|Relating accretion and erosion at an exposed tidal wetland to the bottom shear stress of combined current-wave action|Shi, B.W.; Yang, S.L.; Wang, Y.P.; Bouma, T.J.; Zhu, Q. (2012). Relating accretion and erosion at an exposed tidal wetland to the bottom shear stress of combined current-wave action. Geomorphology (Amst.) 138(1): 380-389. dx.doi.org/10.1016/j.geomorph.2011.10.004
In: Geomorphology. Elsevier: Amsterdam; New York; Oxford; Tokyo. ISSN 0169-555X; e-ISSN 1872-695X, meer
Combined current–wave action; Shear stress; Sediment dynamics; Tidal wetland; Mudflat; Salt marsh
|Project|| Top | Auteurs |
- Innovative coastal technologies for safer European coasts in a changing climate
|Auteurs|| || Top |
- Shi, B.W.
- Yang, S.L.
- Wang, Y.P.
- Bouma, T.J., meer
- Zhu, Q.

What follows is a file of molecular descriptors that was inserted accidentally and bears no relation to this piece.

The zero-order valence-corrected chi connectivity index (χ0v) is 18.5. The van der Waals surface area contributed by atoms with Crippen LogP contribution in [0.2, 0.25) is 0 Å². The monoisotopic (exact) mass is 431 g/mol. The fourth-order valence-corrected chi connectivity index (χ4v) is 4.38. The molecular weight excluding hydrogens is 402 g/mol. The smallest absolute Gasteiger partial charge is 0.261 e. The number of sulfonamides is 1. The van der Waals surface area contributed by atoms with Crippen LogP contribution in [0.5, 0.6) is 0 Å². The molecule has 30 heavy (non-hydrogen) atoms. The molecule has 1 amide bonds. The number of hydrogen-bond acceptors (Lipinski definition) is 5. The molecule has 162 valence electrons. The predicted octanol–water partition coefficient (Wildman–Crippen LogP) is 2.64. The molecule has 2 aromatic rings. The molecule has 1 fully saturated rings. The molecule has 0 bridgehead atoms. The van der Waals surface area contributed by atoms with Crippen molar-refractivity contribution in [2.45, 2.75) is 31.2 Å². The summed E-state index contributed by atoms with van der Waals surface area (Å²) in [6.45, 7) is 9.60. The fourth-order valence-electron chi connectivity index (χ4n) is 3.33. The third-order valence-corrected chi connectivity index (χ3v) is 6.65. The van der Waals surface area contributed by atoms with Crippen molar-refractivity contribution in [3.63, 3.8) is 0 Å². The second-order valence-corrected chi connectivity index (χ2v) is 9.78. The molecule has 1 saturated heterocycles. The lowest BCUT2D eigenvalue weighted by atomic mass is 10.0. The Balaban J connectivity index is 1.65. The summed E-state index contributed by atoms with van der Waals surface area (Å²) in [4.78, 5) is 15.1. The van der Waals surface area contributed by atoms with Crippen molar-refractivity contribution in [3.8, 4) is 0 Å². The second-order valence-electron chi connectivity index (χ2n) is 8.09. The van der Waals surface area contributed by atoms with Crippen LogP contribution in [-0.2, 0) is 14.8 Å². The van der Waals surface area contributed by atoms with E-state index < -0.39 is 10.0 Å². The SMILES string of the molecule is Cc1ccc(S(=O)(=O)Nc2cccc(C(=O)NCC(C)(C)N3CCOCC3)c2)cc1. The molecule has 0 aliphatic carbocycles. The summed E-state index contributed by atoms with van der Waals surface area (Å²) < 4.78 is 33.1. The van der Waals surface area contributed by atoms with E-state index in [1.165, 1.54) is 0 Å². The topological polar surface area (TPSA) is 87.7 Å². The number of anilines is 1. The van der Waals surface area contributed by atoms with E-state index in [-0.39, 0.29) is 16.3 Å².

Sediment dynamics have an important influence on the morphological evolution of tidal wetlands, which consist of mudflats and salt marshes. To understand the nature of sediment behavior under combined current–wave action at an exposed tidal wetland, we measured the waves, currents, water depths, bed-level changes, and sediment properties at a mudflat–salt marsh transition on the Yangtze Delta, China, during five consecutive tides under onshore winds of ~ 8 m/s, and calculated the bed shear stresses due to currents (tc), waves (tw), combined current–wave action (tcw), and the critical shear stress for erosion of the bottom sediment (tce). The bed shear stresses under combined current–wave action (tcw) were approximately five times higher on the mudflat (up to 1.11 N/m2; average 0.27 N/m2) than on the salt marsh (up to 0.14 N/m2; average, 0.06 N/m2). On the mudflat, tcw was larger than the critical erosion shear stress (tce = 0.103 N/m2) for 70% of the period of submergence, whereas tcw was always lower than tce at the salt marsh site (tce = 0.116 N/m2). This result indicates that the sediment dynamics on the mudflat were dominated by erosion, whereas at the salt marsh they were governed by deposition, which is in agreement with the observed bed-level change during the study period (- 3.3 mm/tide on the mudflat and 3.0 mm/tide on the salt marsh). A comparison of tcw values calculated using the and models for bed shear stresses under combined current–wave action indicates that both models are applicable to the present case and effectively predict the bottom shear stress under combined current–wave action. Overall, we conclude that tcw in combination with tce is useful in assessing the hydrodynamic mechanisms that underlie the morphological evolution of exposed tidal wetlands